Torts was my guy and I thought he deserved another year. It’s no secret I have been a staunch supporter of his over the past 4+ seasons, probably more so than anyone else who covers this team. I’ve never admitted it on this blog, but I have met Torts away from the pressures of the season on several occasions. Every time I came away with the same impression. That’s a guy I’d go to hell and back with. He takes over a room like few others I have encountered in this business.
And these experiences played a part in why I even contribute to this site. A few years ago I was reading a lot of irrational, knee jerk reaction type stuff about Torts and the coaching discipline in general. That inspired me to dig in on the inner workings of the game and seek out experienced hockey people who would help me shed light on the x’s and o’s.
With that said, my allegiance will always be with the Rangers. Not Tortorella, not Glen Sather, not even Henrik Lundqvist. They are all just disposable heroes in the end. My one true allegiance is to the crest, the blue, red and white. I hope all of you, even those of you who frequently disagree with me remember that.
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AP Photo/Ann Heisenfelt
Before I get started with our post-season evaluations, I just want to give some insight about myself and a bit of my background before we go down the road of critiquing people’s jobs and livelihoods. I have been accused with these posts in the past of being a pom-pom waver for the Rangers organization, specifically regarding the coaching staff. It’s an awkward balance trying to bring you all unbiased analysis, while simultaneously trying to respect the people that we cover.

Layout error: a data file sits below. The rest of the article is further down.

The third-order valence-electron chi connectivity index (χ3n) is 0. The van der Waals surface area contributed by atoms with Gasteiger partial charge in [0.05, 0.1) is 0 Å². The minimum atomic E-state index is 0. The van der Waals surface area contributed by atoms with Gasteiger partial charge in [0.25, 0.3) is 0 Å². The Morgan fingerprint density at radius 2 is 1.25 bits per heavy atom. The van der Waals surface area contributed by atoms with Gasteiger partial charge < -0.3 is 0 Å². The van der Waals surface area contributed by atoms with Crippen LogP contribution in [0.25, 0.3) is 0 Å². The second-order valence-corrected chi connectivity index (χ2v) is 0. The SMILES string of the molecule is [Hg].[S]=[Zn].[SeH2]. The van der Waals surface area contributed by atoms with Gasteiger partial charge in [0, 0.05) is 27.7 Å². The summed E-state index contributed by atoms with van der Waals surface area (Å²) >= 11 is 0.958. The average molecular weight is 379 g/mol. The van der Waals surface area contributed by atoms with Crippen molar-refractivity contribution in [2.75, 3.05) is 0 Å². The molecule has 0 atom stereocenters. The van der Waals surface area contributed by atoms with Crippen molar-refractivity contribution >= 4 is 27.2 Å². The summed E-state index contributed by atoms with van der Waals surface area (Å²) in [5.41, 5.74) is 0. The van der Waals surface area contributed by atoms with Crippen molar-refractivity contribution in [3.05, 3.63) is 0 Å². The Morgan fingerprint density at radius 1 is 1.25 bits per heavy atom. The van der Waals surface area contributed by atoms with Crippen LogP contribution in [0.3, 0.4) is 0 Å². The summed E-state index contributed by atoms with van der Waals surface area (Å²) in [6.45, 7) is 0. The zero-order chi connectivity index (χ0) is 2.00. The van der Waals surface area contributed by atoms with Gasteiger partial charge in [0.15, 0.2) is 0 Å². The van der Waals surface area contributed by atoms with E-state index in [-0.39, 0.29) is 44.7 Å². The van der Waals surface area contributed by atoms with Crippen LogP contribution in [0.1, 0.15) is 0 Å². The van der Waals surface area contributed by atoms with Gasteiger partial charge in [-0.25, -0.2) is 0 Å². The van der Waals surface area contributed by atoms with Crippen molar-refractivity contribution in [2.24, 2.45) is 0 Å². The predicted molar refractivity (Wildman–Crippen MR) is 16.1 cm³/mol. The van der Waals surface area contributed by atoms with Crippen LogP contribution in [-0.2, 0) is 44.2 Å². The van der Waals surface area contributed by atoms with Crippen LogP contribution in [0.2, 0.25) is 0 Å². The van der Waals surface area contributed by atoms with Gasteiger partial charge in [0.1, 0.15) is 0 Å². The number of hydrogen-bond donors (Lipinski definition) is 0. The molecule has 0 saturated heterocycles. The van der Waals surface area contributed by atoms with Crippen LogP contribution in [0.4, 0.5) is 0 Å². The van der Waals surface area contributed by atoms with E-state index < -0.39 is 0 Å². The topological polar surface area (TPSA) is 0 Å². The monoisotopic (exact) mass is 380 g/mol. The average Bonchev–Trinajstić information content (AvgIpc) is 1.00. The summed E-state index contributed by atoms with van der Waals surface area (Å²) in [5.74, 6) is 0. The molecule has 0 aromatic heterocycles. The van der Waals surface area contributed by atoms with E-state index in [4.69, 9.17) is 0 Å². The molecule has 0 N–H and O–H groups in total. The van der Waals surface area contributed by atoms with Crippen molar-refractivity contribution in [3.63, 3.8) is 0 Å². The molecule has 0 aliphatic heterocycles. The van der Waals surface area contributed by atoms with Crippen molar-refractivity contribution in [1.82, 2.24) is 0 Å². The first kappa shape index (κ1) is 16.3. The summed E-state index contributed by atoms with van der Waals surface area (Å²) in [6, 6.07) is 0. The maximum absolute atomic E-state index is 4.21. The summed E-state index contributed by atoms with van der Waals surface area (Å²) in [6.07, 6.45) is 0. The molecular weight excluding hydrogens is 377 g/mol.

I know from my own experiences how hard it is to break into the sports business. And I know it is even harder to stay here. The politics in front offices are fierce. The travel can be relentless — I know some random airport bars and bathrooms in this country better than I know my own city sometimes. The hours? Ask Mrs. Suit. Some weeks I’m lucky to see her at all. Thanks for your patience hun
You think Torts is tough on his players? You should have played for my father growing up. If I didn’t play well, my ass went right to the bench. I didn’t really understand it or realize what he was doing for me at the time, as I couldn’t have been older than 10-12 years old. Now I couldn’t be more grateful for learning a lesson in accountability. Though he never benched anybody else’s kid.
So when it comes time to share my perspective on the game at large, all of these things factor into the lens in which I write.
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During Tuesday night’s game, I noticed the Bruins were finding an easy way to exploit the Rangers aggressive 2-1-2 forecheck early in the first period. The Rangers just seemed a step behind making contact with the puck carrier. While I always prefer a 2-1-2 forecheck and I am glad it is the system Torts has installed, I couldn’t help but think an adjustment needed to be made. Generally speaking, when guys are a step behind, the 2-1-2 becomes very, very risky.
Anyway, so the Bruins were putting on a clinic, creating three quality scoring chances before the game hit the 10 minute mark. I started to think to myself, “Come on Torts, make the adjustment. Drop the third guy back.”
And what does Tortorella do? He makes the adjustment.